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Sudbury teens dive in, full tilt, to provincial triathlon racing

For the most part, the world of triathlons has been viewed as that haven of adult athletic activity, the all-encompassing refuge of many who have enjoyed some level of success in either running, swimming or cycling, in their youth.

A pair of Sudbury natives, however, has gotten an early start with the above-noted process, garnering a solid reputation on a provincial scale, in the process.

Bella Mastroianni (age 16) and Ian MacKenzie (age 15) both raced extensively this summer, largely at courses across Ontario, with both earning some top end accolades.

Mastroianni captured the Triathlon Ontario Junior Cup Series, covering stops in Peterborough, Toronto, Ottawa and Welland, while MacKenzie claimed top spot at the series finale, edging Sage Sulentic by 16 seconds at the Draft Legal Provincial Championships for the U15 boys title on Labour Day weekend.

Both are clearly bitten by the triathlon bug.

For Mastroianni, the allure dates back quite a bit further, first racing in the ultra-shortened introductory distances at the tender age of six. “I started to do triathlons as cross-training for swimming,” noted the grade 12 student at Lo-Ellen Park Secondary School. “Now, they overlap a lot. It’s hard to choose.”

“I just kind of feel that if I get rid of my triathlon training completely, then my cardio will not be as good for swimming,” added Mastroianni. While the topic of single sport specialization has certainly been broached with the talented member of the Sudbury Laurentian Swim Club before, never has the discussion been timelier.

Returning recently to Sudbury from an official swim visit to Indiana University, Mastroianni has also reached out to a handful of NCAA institutions that offer scholarships for female triathletes, even if this pool of schools is dwarfed by those who compete in swimming. And still, there are other options.

“I’m still not 100% sure whether I want to go to the States or stay in Canada,” she said. “Going to the States would be such a great opportunity, but I feel I would be more comfortable in Canada.”

First, however, comes the need to perform at a level that opens those doors. Mastroianni is clearly hoping that recent health concerns in both disciplines do not rear their ugly head in her final year of secondary schooling.

“Last year was an on and off year of swimming,” she said. “I started off the year a lot better than I thought I was going to be, but the middle of the season was a rough point. I wasn’t swimming well and was so discouraged. But near the end of the season, we went to Florida and I raced a lot better. That made my confidence come back.”

The wear and tear of track season, last spring, would result in shin splints followed by stress fractures, all of which added up to some six to seven weeks without run training, right in the middle of her summer of triathlons.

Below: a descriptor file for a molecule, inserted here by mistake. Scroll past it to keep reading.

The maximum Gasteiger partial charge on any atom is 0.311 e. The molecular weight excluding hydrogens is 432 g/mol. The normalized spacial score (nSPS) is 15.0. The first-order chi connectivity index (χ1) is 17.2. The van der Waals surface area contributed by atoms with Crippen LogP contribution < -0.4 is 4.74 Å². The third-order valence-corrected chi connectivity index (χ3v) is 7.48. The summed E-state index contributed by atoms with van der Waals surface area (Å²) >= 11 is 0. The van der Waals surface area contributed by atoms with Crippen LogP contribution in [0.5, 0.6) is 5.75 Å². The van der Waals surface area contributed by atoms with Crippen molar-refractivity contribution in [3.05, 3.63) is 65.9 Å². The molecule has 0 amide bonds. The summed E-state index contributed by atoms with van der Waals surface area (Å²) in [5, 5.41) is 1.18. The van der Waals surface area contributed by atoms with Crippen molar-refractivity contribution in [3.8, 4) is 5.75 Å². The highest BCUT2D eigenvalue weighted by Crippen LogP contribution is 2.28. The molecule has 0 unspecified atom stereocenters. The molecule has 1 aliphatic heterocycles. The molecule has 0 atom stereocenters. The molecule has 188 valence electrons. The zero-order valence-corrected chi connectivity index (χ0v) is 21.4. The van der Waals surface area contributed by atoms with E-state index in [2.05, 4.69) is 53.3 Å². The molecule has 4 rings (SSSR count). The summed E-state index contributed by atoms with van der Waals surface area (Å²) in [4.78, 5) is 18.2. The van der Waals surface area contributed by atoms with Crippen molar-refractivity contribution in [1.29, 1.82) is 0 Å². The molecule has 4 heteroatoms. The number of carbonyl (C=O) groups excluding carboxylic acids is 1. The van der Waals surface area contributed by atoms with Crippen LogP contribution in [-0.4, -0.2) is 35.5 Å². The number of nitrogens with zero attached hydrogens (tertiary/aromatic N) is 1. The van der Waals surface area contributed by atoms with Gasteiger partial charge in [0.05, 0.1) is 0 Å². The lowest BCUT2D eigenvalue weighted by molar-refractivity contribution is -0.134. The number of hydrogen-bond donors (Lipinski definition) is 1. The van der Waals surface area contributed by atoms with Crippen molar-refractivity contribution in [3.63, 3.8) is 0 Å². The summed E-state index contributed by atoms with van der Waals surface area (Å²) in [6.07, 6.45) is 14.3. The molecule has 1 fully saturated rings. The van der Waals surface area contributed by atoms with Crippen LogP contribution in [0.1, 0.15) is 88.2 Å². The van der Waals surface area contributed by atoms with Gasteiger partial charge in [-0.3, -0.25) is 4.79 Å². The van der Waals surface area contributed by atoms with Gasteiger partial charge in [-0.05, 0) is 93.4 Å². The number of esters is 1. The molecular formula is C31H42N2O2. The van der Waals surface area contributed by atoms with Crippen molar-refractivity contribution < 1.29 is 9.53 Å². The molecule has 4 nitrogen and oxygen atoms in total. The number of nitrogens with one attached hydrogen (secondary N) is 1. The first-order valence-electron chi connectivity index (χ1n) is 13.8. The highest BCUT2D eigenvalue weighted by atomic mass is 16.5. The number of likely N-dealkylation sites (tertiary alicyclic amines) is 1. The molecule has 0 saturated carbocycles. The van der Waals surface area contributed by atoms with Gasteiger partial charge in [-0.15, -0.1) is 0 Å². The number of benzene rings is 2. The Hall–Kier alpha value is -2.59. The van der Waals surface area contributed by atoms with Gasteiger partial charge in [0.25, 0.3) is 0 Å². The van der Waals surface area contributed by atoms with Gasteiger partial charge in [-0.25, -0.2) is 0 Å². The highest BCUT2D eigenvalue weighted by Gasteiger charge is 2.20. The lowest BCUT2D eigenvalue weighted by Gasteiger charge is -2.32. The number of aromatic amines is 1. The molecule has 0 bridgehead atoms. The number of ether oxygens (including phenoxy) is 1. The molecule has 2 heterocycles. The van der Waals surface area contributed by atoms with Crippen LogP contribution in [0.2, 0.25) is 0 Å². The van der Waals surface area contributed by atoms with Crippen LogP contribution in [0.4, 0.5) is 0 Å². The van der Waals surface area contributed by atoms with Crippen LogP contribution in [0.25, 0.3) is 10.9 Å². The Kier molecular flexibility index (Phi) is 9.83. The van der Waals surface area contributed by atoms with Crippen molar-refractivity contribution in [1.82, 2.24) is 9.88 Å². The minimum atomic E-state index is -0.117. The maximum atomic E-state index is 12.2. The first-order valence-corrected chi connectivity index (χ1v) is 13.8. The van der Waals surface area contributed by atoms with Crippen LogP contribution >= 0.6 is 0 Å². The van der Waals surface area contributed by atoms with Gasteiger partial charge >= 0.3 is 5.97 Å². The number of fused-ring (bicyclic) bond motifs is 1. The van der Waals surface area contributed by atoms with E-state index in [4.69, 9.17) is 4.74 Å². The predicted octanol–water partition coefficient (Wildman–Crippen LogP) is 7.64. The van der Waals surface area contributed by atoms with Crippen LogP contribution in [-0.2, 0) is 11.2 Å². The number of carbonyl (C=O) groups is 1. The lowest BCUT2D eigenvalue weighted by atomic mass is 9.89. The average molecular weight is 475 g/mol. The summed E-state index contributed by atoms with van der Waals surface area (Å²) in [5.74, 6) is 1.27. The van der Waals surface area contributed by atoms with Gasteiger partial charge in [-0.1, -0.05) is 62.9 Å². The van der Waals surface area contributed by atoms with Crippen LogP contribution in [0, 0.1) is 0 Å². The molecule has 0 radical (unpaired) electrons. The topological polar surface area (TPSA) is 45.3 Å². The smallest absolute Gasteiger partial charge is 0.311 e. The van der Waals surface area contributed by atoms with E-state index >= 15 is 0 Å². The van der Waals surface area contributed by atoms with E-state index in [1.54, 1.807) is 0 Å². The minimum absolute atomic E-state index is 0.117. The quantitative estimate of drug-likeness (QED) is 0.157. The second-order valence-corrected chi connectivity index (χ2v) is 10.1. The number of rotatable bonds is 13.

“I like swimming and biking more than running, so when I first started to have to take time off, I enjoyed it, to be honest,” confessed Mastroianni. “But after that, I started to feel really unfit, my cardio was so bad. It was challenging around week four or five, when I still couldn’t run, but it really did payoff in the end.”

“I’m actually running faster now than I was before.”

Regardless, decision time will be coming fast, with much dependent on just how the 2019-2020 swim season plays out for Mastroianni.

Ian MacKenzie is still a year or two away from such a dilemma. Just entering grade ten at Confederation Secondary School, the youngest of two boys in the family is not looking at full-time swimming as an option. Rather, the top quartile cross-country performer on an OFSAA level will need to decide just how much time he wishes to devote to tri-sport training versus simply focusing on post-secondary track and cross-country.

That decision was made much tougher, this past summer, with MacKenzie spending the majority of that time increasing his workload load as a member of the Hamilton Hammerheads, joining forces with coach David Hopton. “It’s growing here in Sudbury, but there’s not as much as we have down there,” he said. “There was definitely more volume.”

“We might do a three hour easy ride some days, sometimes four hours – and there were lots of nice easy runs. I can’t do that as much here. I definitely want to see how far I can take it.”

While there were some handy tricks of the trade to be learned in the company of other triathletes – MacKenzie noted a tip from his coach coming through the second transition that equated to about 15-20 seconds in time savings – the biggest single area of progress was undoubtedly in his swim.

“It improved the most, just because of the volume that we put in and how hard the workouts were, and the open water training with my teammates, learning to draft,” said MacKenzie. There was also the in-race learning that came courtesy of a race in Québec that featured some 15 guys on the bike in the lead pack, all at one time.

“In the pack, there will be guys talking and they will try and drop you,” stated MacKenzie. “You kind of have to just hold on and not let them go, or else you’ll be out there on your own and it will be even tougher. You’ll be out of the race.”

Racing in Magog (P.Q.) on the same weekend as a Can-Am event, and joining a 14-19 age bracket in a Super League event in Ottawa, simply added to the terrific takeaways from the summer of 2019.

“Those were very cool settings, really neat opportunities,” said MacKenzie. “Just getting a chance to race against 19 year olds, and a guy from Australia, that was cool. I just feel more confident now in my triathlons, after competing at the provincial level all summer.”

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